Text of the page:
The Legacy of Ramnath Goenka: The Man Who Stood For Freedom

From challenging British Raj, to fighting for the free press in Emergency, Ramnath Goenka remains an inspiration.

6 min read

(This story was originally published on 5 October 2017, and is being reposted from The Quint's archives to mark Ramnath Goenka's death anniversary.)

A freedom fighter, an industrialist and a media baron – Ramnath Goenka is remembered as a man who donned many hats in his lifetime. The founder patron of the 85-year-old Indian Express group is remembered as a “true freedom fighter and iconoclast”, and a man who had the “courage to stand up for the truth”.

He started his career as a newspaper dispatch vendor, and went on to become the president of the National Newspapers Editor’s Conference in a short span of time.

But he is best remembered for the relentless fight he put up for the freedom of the press when the Indira Gandhi-led Congress government imposed emergency in the year 1975.


While most news organisations were either threatened or cajoled to be mouthpieces of the government at the Centre, The Indian Express under the tutelage of Goenka led the charge against the government. He continued printing news articles, brushed aside the censorship imposed, and did all this while battling “sudden electricity failures” and the fine charged against the group for refusing to conform to government demands.

One day after the Emergency was imposed, Goenka asked The Indian Express to carry a blank editorial as a sign of protest. To this day, this act by The Indian Express is perceived to have sent across a stronger message to the then government than written words.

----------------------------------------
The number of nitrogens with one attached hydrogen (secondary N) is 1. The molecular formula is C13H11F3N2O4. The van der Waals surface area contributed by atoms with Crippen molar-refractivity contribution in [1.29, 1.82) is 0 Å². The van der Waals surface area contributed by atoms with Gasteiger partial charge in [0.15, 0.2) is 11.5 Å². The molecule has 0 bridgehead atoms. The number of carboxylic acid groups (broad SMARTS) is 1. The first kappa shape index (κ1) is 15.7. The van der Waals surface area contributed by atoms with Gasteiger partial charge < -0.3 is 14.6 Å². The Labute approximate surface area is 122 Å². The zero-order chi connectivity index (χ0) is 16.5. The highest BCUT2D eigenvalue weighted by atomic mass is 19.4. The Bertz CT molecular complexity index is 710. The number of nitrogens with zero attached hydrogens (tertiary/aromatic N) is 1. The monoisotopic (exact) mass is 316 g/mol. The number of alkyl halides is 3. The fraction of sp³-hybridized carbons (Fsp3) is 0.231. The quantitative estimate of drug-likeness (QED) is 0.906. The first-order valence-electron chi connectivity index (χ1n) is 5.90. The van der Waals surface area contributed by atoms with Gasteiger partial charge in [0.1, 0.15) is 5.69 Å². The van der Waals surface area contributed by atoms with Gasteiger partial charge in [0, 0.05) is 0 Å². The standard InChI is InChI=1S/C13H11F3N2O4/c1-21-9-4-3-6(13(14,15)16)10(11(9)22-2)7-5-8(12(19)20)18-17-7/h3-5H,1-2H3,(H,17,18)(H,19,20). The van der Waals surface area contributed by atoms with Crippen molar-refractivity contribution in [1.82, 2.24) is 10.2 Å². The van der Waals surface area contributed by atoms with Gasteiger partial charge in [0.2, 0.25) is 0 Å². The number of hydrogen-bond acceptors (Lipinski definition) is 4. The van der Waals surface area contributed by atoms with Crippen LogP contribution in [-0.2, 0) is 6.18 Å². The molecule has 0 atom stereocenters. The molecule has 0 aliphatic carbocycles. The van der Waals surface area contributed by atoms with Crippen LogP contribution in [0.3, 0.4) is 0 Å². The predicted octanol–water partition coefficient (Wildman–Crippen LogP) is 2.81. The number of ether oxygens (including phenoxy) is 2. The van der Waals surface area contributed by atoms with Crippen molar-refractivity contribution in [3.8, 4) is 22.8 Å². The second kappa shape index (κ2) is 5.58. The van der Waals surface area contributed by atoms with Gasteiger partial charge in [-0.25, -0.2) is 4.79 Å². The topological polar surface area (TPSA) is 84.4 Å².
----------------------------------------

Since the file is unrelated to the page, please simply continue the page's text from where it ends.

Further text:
From challenging British Raj, to fighting for the free press in Emergency, Ramnath Goenka remains an inspiration.
The editorial that was left blank by The Indian Express as a means of protest.
(Photo Courtesy: KR Activist)
Credit must be given to Ramnath Goenka for doing this. We could not have done anything without him. We did not have a blank front page, but left two columns blank. That was our protest. Not many papers did that – none at that time.
Kuldip Nayyar, Editor of IE during Emergency, to Livemint

Relentless Fight Against Emergency

The Indian Express’ Contributing Editor Coomi Kapoor, recalls the Emergency days as a young reporter under Goenka’s tutelage:

Ramnath Goenka was a rare newspaper baron for whom bottom line was not the only concern.
Coomi Kapoor, Contributing Editor, The Indian Express
From challenging British Raj, to fighting for the free press in Emergency, Ramnath Goenka remains an inspiration.
Ramnath Goenka at a rally protesting the curbs imposed on the freedom of press during Emergency.
(Photo Courtesy: risinith.wordpress)

In her book, ‘Emergency: A Personal History’, Kapoor writes in detail about Goenka and his relentless fight against the emergency.

According to Kapoor, the first move of the Indira Gandhi government was to take over the newspaper chain, which reportedly had over 50 lakh readers then.

The then Finance Minister C Subramaniam also approached Goenka and asked him to be prepared to sell the newspaper group to either the Congress or the nominees. However, Goenka refused to bow down, resulting in the government using “strong-arm” tactics against the newspaper.

When Indian Express Asked Hindustan Times For Help

VC Shukla, the IB Minister during the emergency period, declared that an investigation will be launched by the Congress government to probe into the irregularities of the newspapers. When the newspaper group approached the Court, the government responded with orders threatening that the Goenka’s wife and son will be arrested under MISA.

Dwindling finances and a tax imposition of Rs 4 crore forced Goenka to approach KK Birla, who owned the Hindustan Times and was an “unabashed supporter of the Emergency” for help.

Following this, the government nominated a 11-member committee as the Board of Directors of The Indian Express. While five of them were allowed to be nominated by Goenka, six directors were selected by the government – including KK Birla as chairperson, Congress leader Kamal Nath and then Kerala Congress youth leader AK Anthony.


But the government was still not happy with the functioning of The Indian Express as it refused to do as demanded. During this period, Goenka suffered a heart attack and it was assumed that full control of the newspaper would be taken over by the government-nominated committee.

However, during a board meeting when Goenka was not expected, he reportedly stormed into the room and regained control of the newspaper.